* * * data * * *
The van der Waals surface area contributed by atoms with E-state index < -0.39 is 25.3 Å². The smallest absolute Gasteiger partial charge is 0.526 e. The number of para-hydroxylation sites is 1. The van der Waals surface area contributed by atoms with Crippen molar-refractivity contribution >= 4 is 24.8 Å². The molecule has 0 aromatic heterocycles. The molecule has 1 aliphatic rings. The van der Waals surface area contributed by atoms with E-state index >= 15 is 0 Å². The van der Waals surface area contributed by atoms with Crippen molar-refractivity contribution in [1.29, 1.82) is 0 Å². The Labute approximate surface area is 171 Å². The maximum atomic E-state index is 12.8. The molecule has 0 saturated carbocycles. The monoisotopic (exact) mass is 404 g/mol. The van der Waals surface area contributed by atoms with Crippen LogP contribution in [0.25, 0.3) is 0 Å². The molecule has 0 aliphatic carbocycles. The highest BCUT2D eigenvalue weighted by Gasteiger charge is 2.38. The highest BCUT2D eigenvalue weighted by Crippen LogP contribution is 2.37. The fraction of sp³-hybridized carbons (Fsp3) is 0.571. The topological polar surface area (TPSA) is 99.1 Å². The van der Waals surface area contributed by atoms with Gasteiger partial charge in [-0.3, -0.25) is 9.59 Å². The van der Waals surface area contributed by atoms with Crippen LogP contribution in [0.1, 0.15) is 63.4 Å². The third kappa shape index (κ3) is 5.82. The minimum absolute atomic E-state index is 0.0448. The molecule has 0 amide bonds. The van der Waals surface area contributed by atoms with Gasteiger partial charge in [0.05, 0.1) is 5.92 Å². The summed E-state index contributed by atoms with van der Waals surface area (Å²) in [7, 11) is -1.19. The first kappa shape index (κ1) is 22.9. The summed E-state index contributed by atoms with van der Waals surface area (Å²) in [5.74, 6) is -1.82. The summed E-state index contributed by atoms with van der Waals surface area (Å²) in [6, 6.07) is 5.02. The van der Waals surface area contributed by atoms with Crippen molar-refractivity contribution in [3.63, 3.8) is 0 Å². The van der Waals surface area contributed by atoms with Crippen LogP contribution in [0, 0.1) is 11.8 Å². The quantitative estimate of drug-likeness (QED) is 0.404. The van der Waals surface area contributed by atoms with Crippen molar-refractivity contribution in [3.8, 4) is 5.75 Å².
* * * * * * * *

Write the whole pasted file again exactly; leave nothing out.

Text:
The van der Waals surface area contributed by atoms with E-state index < -0.39 is 25.3 Å². The smallest absolute Gasteiger partial charge is 0.526 e. The number of para-hydroxylation sites is 1. The van der Waals surface area contributed by atoms with Crippen molar-refractivity contribution >= 4 is 24.8 Å². The molecule has 0 aromatic heterocycles. The molecule has 1 aliphatic rings. The van der Waals surface area contributed by atoms with E-state index >= 15 is 0 Å². The van der Waals surface area contributed by atoms with Crippen molar-refractivity contribution in [1.29, 1.82) is 0 Å². The Labute approximate surface area is 171 Å². The maximum atomic E-state index is 12.8. The molecule has 0 saturated carbocycles. The monoisotopic (exact) mass is 404 g/mol. The van der Waals surface area contributed by atoms with Crippen LogP contribution in [0.25, 0.3) is 0 Å². The molecule has 0 aliphatic carbocycles. The highest BCUT2D eigenvalue weighted by Gasteiger charge is 2.38. The highest BCUT2D eigenvalue weighted by Crippen LogP contribution is 2.37. The fraction of sp³-hybridized carbons (Fsp3) is 0.571. The topological polar surface area (TPSA) is 99.1 Å². The van der Waals surface area contributed by atoms with Gasteiger partial charge in [-0.3, -0.25) is 9.59 Å². The van der Waals surface area contributed by atoms with Crippen LogP contribution in [0.1, 0.15) is 63.4 Å². The third kappa shape index (κ3) is 5.82. The minimum absolute atomic E-state index is 0.0448. The molecule has 0 amide bonds. The van der Waals surface area contributed by atoms with Gasteiger partial charge in [0.05, 0.1) is 5.92 Å². The summed E-state index contributed by atoms with van der Waals surface area (Å²) in [7, 11) is -1.19. The first kappa shape index (κ1) is 22.9. The summed E-state index contributed by atoms with van der Waals surface area (Å²) in [5.74, 6) is -1.82. The summed E-state index contributed by atoms with van der Waals surface area (Å²) in [6, 6.07) is 5.02. The van der Waals surface area contributed by atoms with Crippen molar-refractivity contribution in [3.63, 3.8) is 0 Å². The van der Waals surface area contributed by atoms with Crippen LogP contribution in [0, 0.1) is 11.8 Å². The quantitative estimate of drug-likeness (QED) is 0.404. The van der Waals surface area contributed by atoms with Crippen molar-refractivity contribution in [3.8, 4) is 5.75 Å².